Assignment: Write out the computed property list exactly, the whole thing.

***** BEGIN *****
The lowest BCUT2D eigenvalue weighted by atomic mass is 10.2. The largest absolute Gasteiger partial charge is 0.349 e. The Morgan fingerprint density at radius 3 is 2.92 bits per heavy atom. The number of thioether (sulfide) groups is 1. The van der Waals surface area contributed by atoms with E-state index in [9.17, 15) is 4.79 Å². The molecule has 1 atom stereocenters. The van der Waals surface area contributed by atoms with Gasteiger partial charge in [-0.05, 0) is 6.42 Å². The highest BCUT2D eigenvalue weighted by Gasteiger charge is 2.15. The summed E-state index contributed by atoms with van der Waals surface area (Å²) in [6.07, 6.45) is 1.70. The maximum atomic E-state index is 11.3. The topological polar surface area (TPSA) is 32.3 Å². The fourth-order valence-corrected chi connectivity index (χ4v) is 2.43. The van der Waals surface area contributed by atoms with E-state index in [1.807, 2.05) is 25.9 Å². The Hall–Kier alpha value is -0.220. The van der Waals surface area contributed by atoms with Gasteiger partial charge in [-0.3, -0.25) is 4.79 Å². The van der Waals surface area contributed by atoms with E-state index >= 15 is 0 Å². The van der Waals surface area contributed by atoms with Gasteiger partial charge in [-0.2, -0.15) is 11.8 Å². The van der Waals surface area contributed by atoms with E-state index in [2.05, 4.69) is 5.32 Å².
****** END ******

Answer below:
The lowest BCUT2D eigenvalue weighted by atomic mass is 10.2. The largest absolute Gasteiger partial charge is 0.349 e. The Morgan fingerprint density at radius 3 is 2.92 bits per heavy atom. The number of thioether (sulfide) groups is 1. The van der Waals surface area contributed by atoms with E-state index in [9.17, 15) is 4.79 Å². The molecule has 1 atom stereocenters. The van der Waals surface area contributed by atoms with Gasteiger partial charge in [-0.05, 0) is 6.42 Å². The highest BCUT2D eigenvalue weighted by Gasteiger charge is 2.15. The summed E-state index contributed by atoms with van der Waals surface area (Å²) in [6.07, 6.45) is 1.70. The maximum atomic E-state index is 11.3. The topological polar surface area (TPSA) is 32.3 Å². The fourth-order valence-corrected chi connectivity index (χ4v) is 2.43. The van der Waals surface area contributed by atoms with E-state index in [1.807, 2.05) is 25.9 Å². The Hall–Kier alpha value is -0.220. The van der Waals surface area contributed by atoms with Gasteiger partial charge in [-0.3, -0.25) is 4.79 Å². The van der Waals surface area contributed by atoms with E-state index >= 15 is 0 Å². The van der Waals surface area contributed by atoms with Gasteiger partial charge in [-0.2, -0.15) is 11.8 Å². The van der Waals surface area contributed by atoms with E-state index in [2.05, 4.69) is 5.32 Å².